If you do a small survey of people close to you, asking “what do you think of addicts?” or “What are addictions for you?” You will be amazed at the answers you will hear. The most common are usually: Addicts are those who live on the street and inject themselves; addicts are people who do not have willpower; they are those people that you see lying on a corner dirty and ragged, or that is just a vice that they don’t know how to control. These definitions reflect apathy, stigma, prejudices, and a great ignorance about what addictions are and what the individuals suffering from this terrible, chronic, progressive, irreversible, and fatal disease suffer.
We saw one of these examples in the tragic life of the singer, Amy Winehouse, who, like many others, suffered in silence and oblivion as a victim of addiction. Addictions are a very complex disease that affects not only the individual but also all those close to them. On this list of affected people, we can include parents, spouses, kids, grandparents, uncles, friends, bosses and coworkers. For each individual who suffers from an addiction, it’s estimated that the number of directly affected reaches eight people.
We must ask ourselves about the stigma, apathy, and ignorance that we have around addictions. In simple terms, we can define addiction as the continuous use, conscious or unconscious, of some external stimulus, substance or activity, in search of a feeling of pleasure and escape from pain or reality.
Using this definition, we can see that the range of substances and activities that fall within these parameters is immense, from alcohol to heroin, from investments in the stock market to video games, from food and shopping to relationships with others, among many others.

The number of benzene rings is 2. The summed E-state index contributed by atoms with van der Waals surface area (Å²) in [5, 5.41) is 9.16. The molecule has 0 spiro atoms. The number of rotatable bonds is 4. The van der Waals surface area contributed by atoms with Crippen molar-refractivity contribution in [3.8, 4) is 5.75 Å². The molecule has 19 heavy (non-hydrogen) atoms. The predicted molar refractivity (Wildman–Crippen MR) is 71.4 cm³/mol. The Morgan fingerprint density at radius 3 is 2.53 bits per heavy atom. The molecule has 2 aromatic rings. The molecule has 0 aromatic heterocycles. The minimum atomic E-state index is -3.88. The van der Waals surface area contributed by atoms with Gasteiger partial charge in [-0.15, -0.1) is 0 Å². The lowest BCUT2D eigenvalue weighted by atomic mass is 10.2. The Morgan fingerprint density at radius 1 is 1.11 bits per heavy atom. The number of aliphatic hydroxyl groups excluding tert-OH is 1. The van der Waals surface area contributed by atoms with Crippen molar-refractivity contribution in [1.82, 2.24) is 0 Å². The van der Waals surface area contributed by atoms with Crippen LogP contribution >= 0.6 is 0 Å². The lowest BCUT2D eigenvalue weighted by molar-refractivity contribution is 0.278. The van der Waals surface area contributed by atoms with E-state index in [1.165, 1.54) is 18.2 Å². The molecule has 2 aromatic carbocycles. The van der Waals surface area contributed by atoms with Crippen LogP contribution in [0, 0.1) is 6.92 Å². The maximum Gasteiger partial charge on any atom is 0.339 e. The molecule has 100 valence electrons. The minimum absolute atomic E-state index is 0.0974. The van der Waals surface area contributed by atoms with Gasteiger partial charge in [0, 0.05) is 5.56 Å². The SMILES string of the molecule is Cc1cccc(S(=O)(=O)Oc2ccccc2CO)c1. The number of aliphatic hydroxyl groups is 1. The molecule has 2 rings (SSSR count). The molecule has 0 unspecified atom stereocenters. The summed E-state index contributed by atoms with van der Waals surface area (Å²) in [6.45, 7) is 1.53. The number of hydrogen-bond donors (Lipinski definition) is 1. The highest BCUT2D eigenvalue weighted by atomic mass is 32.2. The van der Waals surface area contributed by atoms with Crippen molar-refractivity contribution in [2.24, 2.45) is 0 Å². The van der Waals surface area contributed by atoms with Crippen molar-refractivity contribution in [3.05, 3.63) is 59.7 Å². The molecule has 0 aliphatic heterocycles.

If we explore the reasons that lead us to remain ignorant, we may find that the subject generates some anxiety. If we add to this the social and cultural stigmas that surround additions, we will find a phenomenon called denial. Exploring and learning about this disease can lead us to recognize in ourselves, or in a loved one, the reality of a present addition. This reality can be very painful and lead us to a dilemma; confront it and face the pain and consequences or protect us, evade, and escape. Whatever the reaction, we must remember that the disease of addiction continues its fatal progression unless it is confronted and faced.
Those who suffer from addictions are individuals in great suffering. They’re victims of a disease that gradually robs them of any measure of dignity, integrity, and values they possess. It turns them into strangers both to themselves and to other people. It isolates and alienates them, leading them even to wish and seek death as a way out of the hell in which they live.
Informing yourself will give you the tools you need to fight firmly against this subtle but deadly disease. If you think that you or someone close to you suffers from an addiction, remember that there are professional addiction rehab centers that can help. In short, take action if your life or the life of someone you love is at stake.